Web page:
Avian Flu Scan for Nov 13, 2013

WHO report on H7N9 response
H5N1 outbreaks in Nepal

H7N9 efforts marked by cooperation, quick response, report says

Lessons learned in response to H7N9 avian flu in China this year include the importance of global cooperation, transparent communication, and collaboration between human health and animal health professionals, the World Health Organization's (WHO's) Western Pacific Region Office (WPRO) said in a new report.

It added, however, that the region is not prepared for a severe public health emergency.

The report, "Avian Influenza A(H7N9) Response: An Investment in Public Health Preparedness," includes a history of the outbreak, an overview of the disease, details on China's response, the role of the WHO, and a framework for future action.

Other lessons learned from the outbreak, according to the report, include the importance of investment in public health preparedness and the key guidance afforded by the International Health Regulations. The WPRO commended China for its rapid and open response, as well as its collaboration with the WHO and other global health leaders. It also applauded the country's infection-control and virus-sharing efforts.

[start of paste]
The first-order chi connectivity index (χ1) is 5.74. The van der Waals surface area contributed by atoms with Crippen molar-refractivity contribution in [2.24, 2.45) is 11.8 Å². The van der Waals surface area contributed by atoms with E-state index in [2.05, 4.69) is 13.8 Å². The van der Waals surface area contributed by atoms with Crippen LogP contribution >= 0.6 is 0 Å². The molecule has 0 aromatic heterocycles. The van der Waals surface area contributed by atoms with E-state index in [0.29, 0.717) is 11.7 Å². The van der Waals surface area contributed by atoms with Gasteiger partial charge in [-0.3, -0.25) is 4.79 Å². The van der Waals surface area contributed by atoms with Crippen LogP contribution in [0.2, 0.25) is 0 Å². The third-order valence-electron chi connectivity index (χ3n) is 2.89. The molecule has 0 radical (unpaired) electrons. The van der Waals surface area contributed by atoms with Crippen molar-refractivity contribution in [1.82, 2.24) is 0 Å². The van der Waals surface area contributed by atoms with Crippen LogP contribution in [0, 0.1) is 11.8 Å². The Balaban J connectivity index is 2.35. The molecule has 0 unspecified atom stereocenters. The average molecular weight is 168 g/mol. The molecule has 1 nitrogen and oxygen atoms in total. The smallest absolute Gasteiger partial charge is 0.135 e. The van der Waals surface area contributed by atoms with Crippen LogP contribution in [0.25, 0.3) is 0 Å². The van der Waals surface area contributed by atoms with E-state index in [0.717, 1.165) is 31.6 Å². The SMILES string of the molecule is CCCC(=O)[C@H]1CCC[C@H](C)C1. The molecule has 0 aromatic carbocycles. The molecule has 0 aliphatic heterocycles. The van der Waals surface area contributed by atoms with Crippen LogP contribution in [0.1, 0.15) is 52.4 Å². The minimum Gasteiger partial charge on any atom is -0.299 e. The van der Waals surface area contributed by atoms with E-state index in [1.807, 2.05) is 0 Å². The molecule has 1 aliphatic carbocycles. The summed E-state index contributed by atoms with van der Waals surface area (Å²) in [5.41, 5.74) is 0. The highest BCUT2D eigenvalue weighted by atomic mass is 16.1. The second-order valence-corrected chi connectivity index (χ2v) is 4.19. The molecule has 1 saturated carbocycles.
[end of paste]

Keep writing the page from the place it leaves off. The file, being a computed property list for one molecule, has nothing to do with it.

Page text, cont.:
Among the steps that the WHO took in response to H7N9 was to quickly activate the WPRO's newly upgraded Emergency Operations Center and to provide rapid risk assessments and other updates, the report said.
WHO WPRO report


OIE: 85 H5N1 outbreaks in Nepal led to 1.4 million dead poultry

Outbreaks of H5N1 avian flu in Nepal in recent months have affected 85 farms and backyard flocks, killed 43,691 poultry, and led to the culling of 1,372,309 additional birds, according to a report posted yesterday by the World Organization of Animal Health (OIE).

All but one of the outbreaks began in August—with onset dates ranging from Aug 14 to Aug 24—and one began Sep 14. The outbreaks were resolved from late August to early October. The report details five distinct outbreaks and groups the rest as four separate "outbreak clusters."

The outbreaks that are listed individually varied in scope from 724 to 14,255 poultry deaths due to H5N1, with culling of anywhere from 1,276 to 783,745 additional birds. The outbreak clusters involved from 688 to 8,440 poultry deaths, with another 14,312 to 213,447 birds culled to stop disease spread.

Together, the outbreaks resulted in 1,416,000 poultry dead from the virus or subsequent culling. The country's previous H5N1 report to the OIE, on Sep 21, cited55,628 poultry killed by the virus and 294,211 culled, for a total of 349,839 birds killed in 43 separate outbreaks.
Nov 12 OIE report
Sep 24 CIDRAP News scan on previous OIE report

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